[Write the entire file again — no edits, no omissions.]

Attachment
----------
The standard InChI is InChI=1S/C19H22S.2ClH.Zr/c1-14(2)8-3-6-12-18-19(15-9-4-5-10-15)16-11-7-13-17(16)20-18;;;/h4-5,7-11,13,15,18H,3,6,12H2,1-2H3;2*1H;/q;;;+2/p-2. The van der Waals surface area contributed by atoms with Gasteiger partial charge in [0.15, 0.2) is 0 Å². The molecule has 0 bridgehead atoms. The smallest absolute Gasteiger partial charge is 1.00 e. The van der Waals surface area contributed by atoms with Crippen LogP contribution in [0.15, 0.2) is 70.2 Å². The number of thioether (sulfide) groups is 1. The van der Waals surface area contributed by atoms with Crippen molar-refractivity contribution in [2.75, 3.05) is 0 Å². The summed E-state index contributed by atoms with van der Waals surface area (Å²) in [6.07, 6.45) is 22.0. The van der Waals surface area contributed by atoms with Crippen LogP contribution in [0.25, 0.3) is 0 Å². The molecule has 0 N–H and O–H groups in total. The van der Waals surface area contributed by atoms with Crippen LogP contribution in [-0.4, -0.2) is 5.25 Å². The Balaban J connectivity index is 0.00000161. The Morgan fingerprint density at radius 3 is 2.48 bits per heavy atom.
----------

The standard InChI is InChI=1S/C19H22S.2ClH.Zr/c1-14(2)8-3-6-12-18-19(15-9-4-5-10-15)16-11-7-13-17(16)20-18;;;/h4-5,7-11,13,15,18H,3,6,12H2,1-2H3;2*1H;/q;;;+2/p-2. The van der Waals surface area contributed by atoms with Gasteiger partial charge in [0.15, 0.2) is 0 Å². The molecule has 0 bridgehead atoms. The smallest absolute Gasteiger partial charge is 1.00 e. The van der Waals surface area contributed by atoms with Crippen LogP contribution in [0.15, 0.2) is 70.2 Å². The number of thioether (sulfide) groups is 1. The van der Waals surface area contributed by atoms with Crippen molar-refractivity contribution in [2.75, 3.05) is 0 Å². The summed E-state index contributed by atoms with van der Waals surface area (Å²) in [6.07, 6.45) is 22.0. The van der Waals surface area contributed by atoms with Crippen LogP contribution in [0.25, 0.3) is 0 Å². The molecule has 0 N–H and O–H groups in total. The van der Waals surface area contributed by atoms with Crippen LogP contribution in [-0.4, -0.2) is 5.25 Å². The Balaban J connectivity index is 0.00000161. The Morgan fingerprint density at radius 3 is 2.48 bits per heavy atom.